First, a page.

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8 Ways for People With Disabilities to Stay Physically Fit This Winter
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8 Ways for People With Disabilities to Stay Physically Fit This Winter

Staying fit and active is so important, especially during the winter. A lot of the outdoor activities you know and love to do just aren’t going to be feasible in the cold weather and snow, so get a little creative with these exercise ideas that are winter-friendly.

1. Join an Adaptive Sports League  

One of the most popular ways to stay active and fit is to join an adaptive sports league. A lot of areas have specific wheelchair leagues for indoor spots, though basketball is by far the most popular. Check out the local listings for leagues, and if you can’t find any, consider starting your own!

2. Hit the Slopes  

A bit more niche of an option and more appropriate for winter, are winter sports for those in wheelchairs. Specific ski types exist for both paraplegic and quadriplegic people that want to hit the slopes, with different styles for people with different needs. Many people who use wheelchairs say that skiing turned into the most fun they’d ever had.

3. Work Out From the Comfort of Home  

If you’re more of a solitary person, you can stay pretty active without even having to leave the house. Plenty of at-home pilates and yoga regiments can be done on a mat in front of the TV and work to limber up your upper body and strengthen your core. This can be done in preparation for other more intensive activities to give you a real edge.

4. Become a Yogi  

Alternatively, there are classes specifically for in-chair yoga. Rather than the issue of adapting standard yoga to your needs, it’s been done for you. Search around your locality for these opportunities, so you can have flexibility and core exercises designed specifically for your needs.

5. Try a Seated Tai Chi Class

Tai Chi also presents a seated form, primarily done as an alternative for its relaxing and stress-reducing effects. It’s often called meditation in motion, and while it has known health benefits, isn’t a particularly high heart rate inducing activity, so you might want to pair it with another form of exercise and reap the benefits of both.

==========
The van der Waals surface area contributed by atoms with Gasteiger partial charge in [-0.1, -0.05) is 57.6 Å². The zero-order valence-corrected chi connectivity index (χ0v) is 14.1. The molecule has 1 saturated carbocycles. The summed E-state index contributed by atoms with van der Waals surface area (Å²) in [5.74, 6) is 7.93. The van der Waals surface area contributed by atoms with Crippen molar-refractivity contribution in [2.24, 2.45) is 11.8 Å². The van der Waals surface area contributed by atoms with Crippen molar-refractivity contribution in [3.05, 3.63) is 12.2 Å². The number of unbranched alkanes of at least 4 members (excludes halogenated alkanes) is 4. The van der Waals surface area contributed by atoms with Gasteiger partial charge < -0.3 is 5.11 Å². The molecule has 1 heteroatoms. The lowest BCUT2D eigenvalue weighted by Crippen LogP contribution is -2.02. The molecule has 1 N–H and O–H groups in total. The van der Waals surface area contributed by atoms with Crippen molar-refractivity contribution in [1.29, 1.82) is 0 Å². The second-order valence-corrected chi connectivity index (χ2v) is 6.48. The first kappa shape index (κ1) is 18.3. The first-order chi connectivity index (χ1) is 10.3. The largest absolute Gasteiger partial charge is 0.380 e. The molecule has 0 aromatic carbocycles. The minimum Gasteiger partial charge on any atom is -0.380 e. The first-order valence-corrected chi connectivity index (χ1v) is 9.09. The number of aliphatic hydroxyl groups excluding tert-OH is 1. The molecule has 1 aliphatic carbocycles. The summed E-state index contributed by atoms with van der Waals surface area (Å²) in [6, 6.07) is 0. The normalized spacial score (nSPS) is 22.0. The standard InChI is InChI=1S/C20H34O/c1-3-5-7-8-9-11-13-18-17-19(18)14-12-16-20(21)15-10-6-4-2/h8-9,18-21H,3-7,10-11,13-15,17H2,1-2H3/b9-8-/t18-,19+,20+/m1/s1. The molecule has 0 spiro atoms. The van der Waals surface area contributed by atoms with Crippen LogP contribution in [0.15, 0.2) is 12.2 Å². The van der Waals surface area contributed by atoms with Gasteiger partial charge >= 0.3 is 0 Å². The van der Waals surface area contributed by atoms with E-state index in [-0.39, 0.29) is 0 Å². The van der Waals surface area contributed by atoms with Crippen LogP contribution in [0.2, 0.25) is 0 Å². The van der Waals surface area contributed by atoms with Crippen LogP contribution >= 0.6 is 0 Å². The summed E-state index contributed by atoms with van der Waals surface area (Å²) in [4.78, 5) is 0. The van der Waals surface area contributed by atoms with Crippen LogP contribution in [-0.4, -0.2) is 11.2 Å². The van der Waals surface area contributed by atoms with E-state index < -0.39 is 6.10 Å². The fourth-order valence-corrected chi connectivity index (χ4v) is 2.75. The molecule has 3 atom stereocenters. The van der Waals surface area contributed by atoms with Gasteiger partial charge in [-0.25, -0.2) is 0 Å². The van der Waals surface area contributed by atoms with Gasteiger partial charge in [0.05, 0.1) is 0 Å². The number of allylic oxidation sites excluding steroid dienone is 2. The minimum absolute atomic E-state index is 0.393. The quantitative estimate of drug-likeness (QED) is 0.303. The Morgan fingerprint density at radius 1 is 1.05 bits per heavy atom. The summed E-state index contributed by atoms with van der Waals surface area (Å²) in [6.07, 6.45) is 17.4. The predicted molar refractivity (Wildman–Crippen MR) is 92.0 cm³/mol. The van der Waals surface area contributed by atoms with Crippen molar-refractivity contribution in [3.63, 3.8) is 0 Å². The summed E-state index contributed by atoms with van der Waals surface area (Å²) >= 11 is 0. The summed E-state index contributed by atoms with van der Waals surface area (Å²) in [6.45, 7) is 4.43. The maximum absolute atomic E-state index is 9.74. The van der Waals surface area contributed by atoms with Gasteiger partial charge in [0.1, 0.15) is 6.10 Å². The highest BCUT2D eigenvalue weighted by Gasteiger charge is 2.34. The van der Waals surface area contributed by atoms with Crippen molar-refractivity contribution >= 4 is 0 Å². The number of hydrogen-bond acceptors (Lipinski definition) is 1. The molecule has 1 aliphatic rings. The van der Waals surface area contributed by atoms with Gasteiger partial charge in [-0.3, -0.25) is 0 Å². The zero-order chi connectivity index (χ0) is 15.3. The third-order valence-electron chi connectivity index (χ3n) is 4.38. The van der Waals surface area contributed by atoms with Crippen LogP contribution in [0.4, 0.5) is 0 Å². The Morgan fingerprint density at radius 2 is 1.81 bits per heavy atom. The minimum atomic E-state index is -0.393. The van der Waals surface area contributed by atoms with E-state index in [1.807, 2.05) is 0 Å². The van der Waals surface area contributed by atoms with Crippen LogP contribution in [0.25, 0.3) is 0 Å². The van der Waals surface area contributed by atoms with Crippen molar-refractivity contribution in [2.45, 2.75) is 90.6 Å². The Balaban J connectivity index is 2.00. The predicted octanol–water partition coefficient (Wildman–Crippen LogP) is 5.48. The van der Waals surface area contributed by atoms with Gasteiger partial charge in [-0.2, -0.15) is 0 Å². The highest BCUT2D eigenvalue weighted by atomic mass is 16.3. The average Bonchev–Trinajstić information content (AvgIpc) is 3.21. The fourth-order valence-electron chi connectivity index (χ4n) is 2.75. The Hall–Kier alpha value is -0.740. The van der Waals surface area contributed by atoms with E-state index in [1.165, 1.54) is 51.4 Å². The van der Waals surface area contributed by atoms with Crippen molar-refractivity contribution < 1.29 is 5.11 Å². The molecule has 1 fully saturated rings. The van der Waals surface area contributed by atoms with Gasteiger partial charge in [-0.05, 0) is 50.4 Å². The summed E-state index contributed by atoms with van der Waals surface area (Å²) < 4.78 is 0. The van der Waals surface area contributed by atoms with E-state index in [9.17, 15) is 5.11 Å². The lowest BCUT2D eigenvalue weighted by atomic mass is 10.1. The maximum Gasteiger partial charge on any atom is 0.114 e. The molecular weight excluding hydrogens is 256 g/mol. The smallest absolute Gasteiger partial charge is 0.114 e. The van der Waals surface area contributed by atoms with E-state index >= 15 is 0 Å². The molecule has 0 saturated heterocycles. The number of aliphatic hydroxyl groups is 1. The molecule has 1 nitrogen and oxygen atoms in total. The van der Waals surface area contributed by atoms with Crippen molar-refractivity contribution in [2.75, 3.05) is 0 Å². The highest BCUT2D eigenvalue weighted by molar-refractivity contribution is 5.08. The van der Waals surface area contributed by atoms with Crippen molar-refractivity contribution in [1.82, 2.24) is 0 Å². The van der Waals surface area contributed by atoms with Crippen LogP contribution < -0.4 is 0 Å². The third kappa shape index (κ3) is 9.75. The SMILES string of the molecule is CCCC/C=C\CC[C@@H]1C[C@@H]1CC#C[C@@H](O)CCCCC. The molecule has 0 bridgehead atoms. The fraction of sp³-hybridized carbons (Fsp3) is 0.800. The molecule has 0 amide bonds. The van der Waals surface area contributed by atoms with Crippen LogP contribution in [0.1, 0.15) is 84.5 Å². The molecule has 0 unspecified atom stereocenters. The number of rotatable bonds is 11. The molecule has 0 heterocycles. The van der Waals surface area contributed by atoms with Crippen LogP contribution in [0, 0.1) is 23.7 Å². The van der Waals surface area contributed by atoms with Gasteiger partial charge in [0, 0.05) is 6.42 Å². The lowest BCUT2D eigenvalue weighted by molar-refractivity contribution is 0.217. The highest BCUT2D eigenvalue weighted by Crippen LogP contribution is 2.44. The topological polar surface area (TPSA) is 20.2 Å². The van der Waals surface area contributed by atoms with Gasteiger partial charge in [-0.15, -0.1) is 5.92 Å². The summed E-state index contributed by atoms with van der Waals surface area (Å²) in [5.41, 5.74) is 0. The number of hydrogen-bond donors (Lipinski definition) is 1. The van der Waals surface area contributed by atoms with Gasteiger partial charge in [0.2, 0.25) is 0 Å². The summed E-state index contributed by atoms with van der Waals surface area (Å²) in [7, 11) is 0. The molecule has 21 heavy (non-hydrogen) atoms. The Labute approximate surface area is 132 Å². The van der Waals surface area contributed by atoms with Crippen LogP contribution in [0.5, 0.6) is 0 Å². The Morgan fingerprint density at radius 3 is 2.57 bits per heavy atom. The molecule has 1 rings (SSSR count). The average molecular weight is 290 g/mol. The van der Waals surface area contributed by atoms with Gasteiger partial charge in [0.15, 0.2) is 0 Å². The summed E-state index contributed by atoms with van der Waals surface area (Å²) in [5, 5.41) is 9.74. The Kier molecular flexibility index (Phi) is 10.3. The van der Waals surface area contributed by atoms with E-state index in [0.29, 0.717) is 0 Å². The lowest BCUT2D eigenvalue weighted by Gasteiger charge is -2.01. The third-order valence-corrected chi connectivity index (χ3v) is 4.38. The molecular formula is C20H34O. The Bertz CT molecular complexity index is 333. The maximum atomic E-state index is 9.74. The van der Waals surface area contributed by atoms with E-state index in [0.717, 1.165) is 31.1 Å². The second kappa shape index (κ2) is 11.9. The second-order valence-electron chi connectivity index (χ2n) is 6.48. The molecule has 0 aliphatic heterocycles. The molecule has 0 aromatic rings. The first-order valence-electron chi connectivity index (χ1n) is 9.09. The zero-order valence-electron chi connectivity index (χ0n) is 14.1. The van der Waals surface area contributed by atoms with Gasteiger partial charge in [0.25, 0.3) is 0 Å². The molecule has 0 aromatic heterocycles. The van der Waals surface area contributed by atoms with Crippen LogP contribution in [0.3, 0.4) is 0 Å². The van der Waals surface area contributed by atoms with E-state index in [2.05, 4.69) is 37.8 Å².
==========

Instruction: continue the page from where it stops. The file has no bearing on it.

6. Lift Weights

Weightlifting is always an opportune activity, no matter the time of year. You’ll have to make some adaptations from the standard approaches, so look into wheelchair-specific weight lifting forms to prevent any injuries from misuse. Weightlifting can also have a competitive aspect to it, too, if you’re eager to compete!

7. Try Bowling

For something fun and active you can do as a group, there are always activities like bowling. Only some minor adjustments must be made to facilitate bowling from a chair, and that means it can be done in a mixed group with no trouble.

8. Play a Mean Game of Table Tennis

Table tennis is another option for recreation that keeps you active without any worries about the cold outside. It’s an easy start, whether at a rec center or from a table at your home and can easily grow into something competitive.

With that fairly long list of ideas, consider how you can integrate them into your life. It’s a great idea to turn over a new, active or fit leaf, but sticking with it is key. Here are some ways you can make your new healthy habits stick with you through the winter, and the rest of the year, too.

Make it a family activity! Whether it’s just you and a sibling or spouse, or the whole family joins in, you’re much more likely to keep at your recreational activities if everyone else is excited and raring to go. Schedule it for a weekend or a certain weeknight and make everyone hyped and ready for it.  

Schedule it out for yourself. Set aside specific days for your choice of activity, and schedule everything else around them. Plan ahead and get your car ready for your workout by packing your bag, some protein-packed snacks, and transitional chair ahead of time. Your health and fitness time come first on those days. This way, you’ll be less likely to make an excuse and it will become a weekly habit.  

If you do miss out on a day or two, don’t beat yourself up over it. Just fit in small substitutes here or there—if you couldn’t make it to the gym for weightlifting or the rec center for basketball, try some basic yoga or weights at home. It doesn’t have to be as intensive or time-consuming as what you missed, just try and keep your body in the habit as best as you can.  

Have fun with it! Frequently, these habits are broken simply because it wasn’t fun to start with. Don’t pick out an activity because you feel you need to. Pick out something because you’re excited to do it, and you’ll keep coming back for more.

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